It could be in a bottom bureau drawer beneath some old tee shirts, sweat pants that no longer fit or laundered dress shirts purchased during the first Reagan administration and not worn since the second Clinton tenure. It might be on a closet shelf or perhaps in the attic, wrapped tightly in thick twine. Or maybe—if you’re an optimist, someone who never checks the date of birth on your driver’s license or are simply a bit delusional—it’s in the trunk of your car, ready to be used at the simplest provocation: a sunny day, a field, a driveway, a back-yard, really doesn’t matter.
It’s your glove, your baseball glove. It’s got a soul, a memory all its own, and a future that never fades because it has never let go of the grasp the past has on you and so many others.
It might be a hand-me-down relic, a Spalding fielder’s glove with the name “George Kell,” faded but still semi-recognizable, stitched on its pocket, the leather darkened by 60 years of use. Maybe it’s a catcher’s mitt from 1962, a MacGregor Yogi Berra or Del Crandall model. Or a Wilson outfielder’s glove from the ’70s just like the one worn by Fred Lynn or the great Clemente before he died. Might even be your latest purchase, a Rawlings RGG1200, nice, soft leather, nearly broken in, less than a year old, bought because you never know when someone might want to play catch.
The glove is like checking a calendar. It comes out of the drawer, the attic, the trunk of your car with the first tease of spring. Comes out and stays out with the arrival of baseball and Opening Day.
Go ahead. Put it on your hand. Wear it. Punch the pocket. Flip a ball in the air. Catch it. Shut your eyes and watch the years roll off like shingles from a roof battered by the winds of winter’s last assault. Wait a minute and the glove, your glove, will unwind the decades between a moment when your waist was smaller than your sleeve length and life’s small ambushes had not yet altered your game plan.
That’s one of the great gifts of this, the greatest of all games, baseball: it allows you, still, to lose yourself in a dream, to feel and remember a season of life when summer never seemed to die and the assault of cynicism hadn’t begun to batter optimism.
It is back for real this week, baseball. Returned to ball yards and constituencies as different as Los Angeles and Pittsburgh, as similar as Boston and St. Louis, as historic as Chicago and New York.
Baseball is a game that shouts “Slow Down” to America. Stop tweeting, texting, blogging, watching cable news, and obsessing about polls, lost planes, and focus group-driven politicians.
Baseball is a game that shouts to America: ‘Slow down!’
Baseball is a movable conversation across nine innings. It is eye contact with the person seated next to you in a park where the pitcher is separated from the batter by 60 feet, six inches or in a family room where a 60-inch TV screen hangs on the wall.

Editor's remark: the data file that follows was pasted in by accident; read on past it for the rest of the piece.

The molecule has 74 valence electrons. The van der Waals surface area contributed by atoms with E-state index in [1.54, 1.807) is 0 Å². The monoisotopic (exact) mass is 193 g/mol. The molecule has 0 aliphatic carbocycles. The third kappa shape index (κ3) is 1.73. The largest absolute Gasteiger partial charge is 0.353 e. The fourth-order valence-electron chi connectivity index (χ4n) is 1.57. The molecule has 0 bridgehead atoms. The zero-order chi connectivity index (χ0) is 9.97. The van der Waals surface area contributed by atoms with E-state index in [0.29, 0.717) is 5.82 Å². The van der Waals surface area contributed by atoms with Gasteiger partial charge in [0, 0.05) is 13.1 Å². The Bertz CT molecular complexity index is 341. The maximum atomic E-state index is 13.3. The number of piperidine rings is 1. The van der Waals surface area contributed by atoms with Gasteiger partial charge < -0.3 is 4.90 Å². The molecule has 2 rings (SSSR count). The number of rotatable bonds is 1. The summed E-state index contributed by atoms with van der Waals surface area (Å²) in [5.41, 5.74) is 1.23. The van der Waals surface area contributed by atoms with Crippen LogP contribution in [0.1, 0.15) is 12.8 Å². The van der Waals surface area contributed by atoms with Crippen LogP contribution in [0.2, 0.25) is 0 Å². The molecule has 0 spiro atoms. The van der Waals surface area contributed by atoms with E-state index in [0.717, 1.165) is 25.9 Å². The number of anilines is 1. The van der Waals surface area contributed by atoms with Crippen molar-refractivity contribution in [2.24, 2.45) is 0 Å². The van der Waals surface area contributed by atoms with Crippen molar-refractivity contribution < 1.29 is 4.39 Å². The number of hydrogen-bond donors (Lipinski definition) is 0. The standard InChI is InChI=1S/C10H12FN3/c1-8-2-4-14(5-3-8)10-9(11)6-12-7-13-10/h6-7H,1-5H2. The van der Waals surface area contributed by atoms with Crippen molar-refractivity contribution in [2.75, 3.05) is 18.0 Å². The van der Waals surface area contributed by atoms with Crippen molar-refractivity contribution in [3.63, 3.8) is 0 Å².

Almost everyone grows out of all the other games played earlier in life—basketball, football, hockey, soccer—the years and the calories taking their inevitable toll. So you sit and watch games involving athletes who are nearly seven-feet tall or who weigh 250-350 pounds and run “the 40” in fewer than five seconds.
But nobody really grows out of baseball. Go ahead. Do it. Put the glove on your hand. Flip the ball in the air and it’s 1958 and Teddy Ballgame is in the batter’s box, or it’s 1967 and ‘Yaz’ is dragging the Red Sox across September into the impossible dream of a world series. Catch it and you can still hit and still run and still stand in the infield or outfield, hands on your knees, waiting for the pitcher to throw a heater, a slider, a curve. A sandlot, a playground, a high school field … You own them all for that one moment.
And when you open your eyes, sitting there in Section 16 or your living room, the players look kind of like you, don’t they?
They’re not wearing pads or helmets. Sure they’re quick and obviously athletically gifted beyond description or even comprehension. But these guys, these ballplayers, they’re about your size, aren’t they? When you were younger? When you played? When you put your glove down on the kitchen counter a half hour ago in order to make a turkey sandwich for yourself? Yeah … they are you, kind of, sort of, once upon a time.
Baseball is the perfect antidote to one of the particular cultural poisons of the age: That we—nearly everyone—are so busy, so time crunched, so stressed, so worn out by the demands and disappointments of life, of the economy, of family issues that there is not a second to spare in the course of a day. We have cell phones, text messaging and email to minimize human contact, apps to deliver dinner, do a kid’s school assignments, grocery shop, get a movie, a song, a book, a car, anything at all. And we’re stressed? Please!
Listen to the voice of baseball. Listen to Vin Scully. Listen to the game itself. It is telling you to chill, relax, reorder your priorities, winter is behind us, put the heavy coat in the closet, go outdoors, wear short sleeves, enjoy the sunshine, enjoy life.
Pay attention to this, the greatest game of all. It is your life played across nine innings. It comes with hits, runs and errors. It is played by people who are rather isolated on the field—the pitcher, the shortstop, the center fielder—and when they make a mistake, an error, it’s there for all to see. But they do what you must do every day: Get back in the batter’s box and keep on swinging.
Get your glove. Baseball is back.